Topic: Solo Atlantic Circle on Seeadler – part 2 – Salem to Bermuda

Solo Atlantic Circle on Seeadler – part 2 – Salem to Bermuda

I borrowed a trailer and hired a driver with a truck. (pic below is actually taking the boat home in the fall for part two of the refit.) The boat was moved from Ontario, Canada to Salem, MA on a trailer. That went ok if you ignore the two blown tires, one ruined rim and the broken leaf spring. I left Salem June 3, with a plan of taking 7 to 10 days to cover the 760 nautical miles to Bermuda. The first day went ok, but a lot of dodging lobster trap markers during the day and fishing boats during the night. The weather was cold, but there were good things such as lots of dolphins and a whale (fortunately not too near). From there on the weather went down hill. High winds from the direction I was trying to go (bad for sailing). This was happening as my path was being narrowed down as I was trying to get between Cape Cod and George's Bank. This meant being up 24 hours a day with 30 minute naps. After that first storm there was a day of improved weather, but still cold. The water temp was 10 deg C (50F). After I got clear of the restrictions near the coast and was in clear open ocean, things were supposed to be better, but the weather started going down hill. (pic below) I was listening to the offshore weather report one day and heard a forecast for a gale with 45 knots wind (=52mph = 83kph). To make things worse is that the wind was NE and I had just entered the Gulf Stream. The expert advice says, “Never get caught in a NE blow while in the Gulf Stream”. The wind blowing against the strong current creates large steep waves and the cold northern water and air next to the warm gulf water (18C = 65F) make for worse local weather. That is a very bad thing in a small boat (or large). Once I had worked down to triple reefed main and storm jib things got bad rapidly. In the end I was hove-to (no sails and a sea anchor to slow drift) for 36 hours in full survival mode. The seas were above the top of the mast 25-30 feet with some breaking. A VERY bad thing. The sea anchor worked great holding the nose into the wind and waves. If I had been beam to the waves at any point, I would have been easily rolled. As the weather started to improve, a Navy ship happened to come by and we talked on the radio and I got an updated weather report. They came back about 6 hours later to see how things were going. (pic below) In the end, everything inside the boat was wet, I had been wearing my winter jacket, sea boots and foul weather gear 24hr a day for four and a half days. A lot of small repairs needed to be done, but the test was passed. I picked up about 6 ships on radar during the trip, but most did not respond to the radio. I guess they are all on autopilot and the guy on watch is reading a book or sleeping.  I had to change course to keep a safe distance with two of them.  The most interesting ship was a square rigged tall ship under full sail a day out of Bermuda. (pic below) Just when I thought it was about time for me to catch a break, but no..  As I approached Bermuda, I was estimating that I would arrive just before dark. St. George's has a very narrow entrance channel that should not be entered after dark. The Bermuda weather radio was calling for high winds and the waves to increase from the current 10 ft over night and the next few days.  I was really hoping to get into port before the weather hit. As I reached the outer entrance, I was 1 hour late.  My only choice was to turn around back to sea and spend the night sailing back and forth in the crappy weather waiting for dawn.  So one more night of little sleep. The waves were very square. On some, the top four feet of the face was vertical. These wake you up very quickly. The face slams the hull solidly, waking me up. My first thought is that I have hit something, but then a half second later the water lands on the deck and I realize its only a wave and I get to go back to sleep for another few minutes. In the end I did make it to Bermuda in 13 days. It was not exactly the relaxing sailing trip like they show in the brochure. At this point I was thinking that I will never live through a year of this and if I could I would not want to put up with it. Maybe I could leave the boat here until the hurricane season was over and then sneak down to the Bahamas in the fall and safely hangout on the beaches. But after a week of repairs, drying out and soaking up sun, I decided that it can not be that bad all the time and any plans of a more sane route were cancelled.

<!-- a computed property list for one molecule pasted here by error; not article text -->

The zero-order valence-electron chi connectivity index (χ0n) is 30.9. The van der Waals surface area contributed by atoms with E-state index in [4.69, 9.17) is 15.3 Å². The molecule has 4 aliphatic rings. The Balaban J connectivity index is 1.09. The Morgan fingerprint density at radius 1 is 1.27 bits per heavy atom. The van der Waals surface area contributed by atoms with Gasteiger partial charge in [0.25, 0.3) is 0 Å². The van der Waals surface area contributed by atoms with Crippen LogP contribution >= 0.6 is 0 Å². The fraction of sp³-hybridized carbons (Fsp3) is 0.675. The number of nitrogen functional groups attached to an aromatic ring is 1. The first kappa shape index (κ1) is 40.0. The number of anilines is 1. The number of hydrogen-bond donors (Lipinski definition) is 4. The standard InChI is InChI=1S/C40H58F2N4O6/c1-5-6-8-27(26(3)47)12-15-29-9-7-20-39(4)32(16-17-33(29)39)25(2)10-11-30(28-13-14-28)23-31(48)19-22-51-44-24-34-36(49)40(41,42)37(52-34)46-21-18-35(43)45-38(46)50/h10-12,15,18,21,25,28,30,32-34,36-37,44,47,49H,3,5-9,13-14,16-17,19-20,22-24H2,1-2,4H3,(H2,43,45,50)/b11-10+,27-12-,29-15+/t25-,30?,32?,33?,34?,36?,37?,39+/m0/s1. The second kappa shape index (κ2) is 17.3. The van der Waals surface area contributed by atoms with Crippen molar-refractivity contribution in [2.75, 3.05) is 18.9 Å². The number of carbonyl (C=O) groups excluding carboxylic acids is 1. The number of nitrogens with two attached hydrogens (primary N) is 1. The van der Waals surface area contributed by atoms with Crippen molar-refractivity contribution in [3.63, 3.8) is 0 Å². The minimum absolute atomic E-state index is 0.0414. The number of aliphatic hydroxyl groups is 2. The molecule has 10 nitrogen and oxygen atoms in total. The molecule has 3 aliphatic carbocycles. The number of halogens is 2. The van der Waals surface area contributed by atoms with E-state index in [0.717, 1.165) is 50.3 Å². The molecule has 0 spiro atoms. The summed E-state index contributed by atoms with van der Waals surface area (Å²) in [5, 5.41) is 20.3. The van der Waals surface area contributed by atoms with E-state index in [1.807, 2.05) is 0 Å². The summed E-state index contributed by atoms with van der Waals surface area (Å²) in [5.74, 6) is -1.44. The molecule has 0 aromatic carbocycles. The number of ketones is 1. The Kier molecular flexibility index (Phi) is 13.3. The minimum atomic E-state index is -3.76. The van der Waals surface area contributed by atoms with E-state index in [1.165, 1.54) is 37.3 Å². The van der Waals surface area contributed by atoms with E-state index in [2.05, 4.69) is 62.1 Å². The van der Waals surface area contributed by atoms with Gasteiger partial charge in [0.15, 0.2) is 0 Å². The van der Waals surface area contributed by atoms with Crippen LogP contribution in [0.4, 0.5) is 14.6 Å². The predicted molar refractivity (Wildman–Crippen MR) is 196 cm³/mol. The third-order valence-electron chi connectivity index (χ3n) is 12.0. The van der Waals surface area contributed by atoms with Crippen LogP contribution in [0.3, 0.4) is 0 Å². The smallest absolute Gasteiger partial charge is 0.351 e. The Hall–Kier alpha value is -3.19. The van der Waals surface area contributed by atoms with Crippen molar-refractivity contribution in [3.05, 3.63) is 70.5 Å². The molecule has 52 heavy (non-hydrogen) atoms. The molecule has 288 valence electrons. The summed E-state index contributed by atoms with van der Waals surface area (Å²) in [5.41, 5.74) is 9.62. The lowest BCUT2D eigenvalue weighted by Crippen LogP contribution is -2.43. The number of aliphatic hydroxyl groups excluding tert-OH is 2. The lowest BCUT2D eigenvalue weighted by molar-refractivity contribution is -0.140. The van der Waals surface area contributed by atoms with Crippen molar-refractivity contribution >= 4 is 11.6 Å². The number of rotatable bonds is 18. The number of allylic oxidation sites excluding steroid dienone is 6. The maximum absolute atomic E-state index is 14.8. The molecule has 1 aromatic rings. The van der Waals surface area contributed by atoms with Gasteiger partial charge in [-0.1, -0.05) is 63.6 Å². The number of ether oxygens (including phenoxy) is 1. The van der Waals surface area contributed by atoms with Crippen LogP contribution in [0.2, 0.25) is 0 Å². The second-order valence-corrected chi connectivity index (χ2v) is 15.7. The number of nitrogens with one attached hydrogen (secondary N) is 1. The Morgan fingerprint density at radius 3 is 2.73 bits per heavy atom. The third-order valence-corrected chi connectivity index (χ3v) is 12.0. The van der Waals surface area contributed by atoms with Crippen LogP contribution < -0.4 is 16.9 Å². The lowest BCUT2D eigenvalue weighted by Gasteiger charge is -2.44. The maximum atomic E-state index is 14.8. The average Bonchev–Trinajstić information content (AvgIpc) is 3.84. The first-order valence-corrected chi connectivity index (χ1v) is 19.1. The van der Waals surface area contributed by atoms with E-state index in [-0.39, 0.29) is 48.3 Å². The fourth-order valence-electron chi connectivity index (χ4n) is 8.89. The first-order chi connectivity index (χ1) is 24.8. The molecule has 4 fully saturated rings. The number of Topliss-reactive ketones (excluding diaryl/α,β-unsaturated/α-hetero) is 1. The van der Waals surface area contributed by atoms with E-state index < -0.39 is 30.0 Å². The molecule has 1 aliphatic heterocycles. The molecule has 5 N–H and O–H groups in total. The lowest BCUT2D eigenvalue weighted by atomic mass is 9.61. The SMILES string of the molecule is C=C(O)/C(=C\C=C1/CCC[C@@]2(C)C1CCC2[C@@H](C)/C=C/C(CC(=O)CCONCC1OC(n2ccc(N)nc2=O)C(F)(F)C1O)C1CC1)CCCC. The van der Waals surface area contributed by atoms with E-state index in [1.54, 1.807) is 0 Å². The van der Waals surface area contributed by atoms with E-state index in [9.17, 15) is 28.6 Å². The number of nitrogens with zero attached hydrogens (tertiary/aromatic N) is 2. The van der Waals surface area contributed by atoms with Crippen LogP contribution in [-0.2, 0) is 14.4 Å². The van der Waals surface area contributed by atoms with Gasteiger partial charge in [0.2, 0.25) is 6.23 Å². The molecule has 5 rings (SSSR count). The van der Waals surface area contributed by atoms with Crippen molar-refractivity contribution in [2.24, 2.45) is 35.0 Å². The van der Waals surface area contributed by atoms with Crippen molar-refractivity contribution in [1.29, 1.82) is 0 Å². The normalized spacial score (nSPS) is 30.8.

Trailering home for second half of refit
Quartering wave
Meeting US Warship 85 in Gulf Stream
Tall ship off Bermuda

Re: Solo Atlantic Circle on Seeadler – part 2 – Salem to Bermuda

Hey - great story about the refit and the trip to Bermuda, thanks for the pictures too.


Ivan Ross  Morava #266

Ivan Ross "Morava" #266

Re: Solo Atlantic Circle on Seeadler – part 2 – Salem to Bermuda

Good trip for you.  I did a similar passage from Ct to Bermuda and then on to the Virgin Islands for the winter on my contessa.  I had similar conditions in the gulf stream but in the fall.  I hove-to with a back winded storm jib and tiller lashed to leeward.  Waves got big and I think higher than the mast, but a more seasoned salt said to divide what you think wave height is in half and they may be that high.  They were high though and breaking occasionaly and i could hear them coming.  It sounded like a freight train when they were rolling down on me.  It was about a 24hr experience.  The greatest thing about heaving-to in a contessa is the long deep keel, when hove-to correctly, will create a slick or low pressure system which stops the bigger waves from breaking on board.  I watched this slick for hours.  I could see it through the phosphorous glow in the water.  It was the width of the keel and would travel 1-2 waves back.  That keel is what makes her so seaworthy.  I am going again probably fall, getting the boat ready and more comfortable for this trip.  Cheers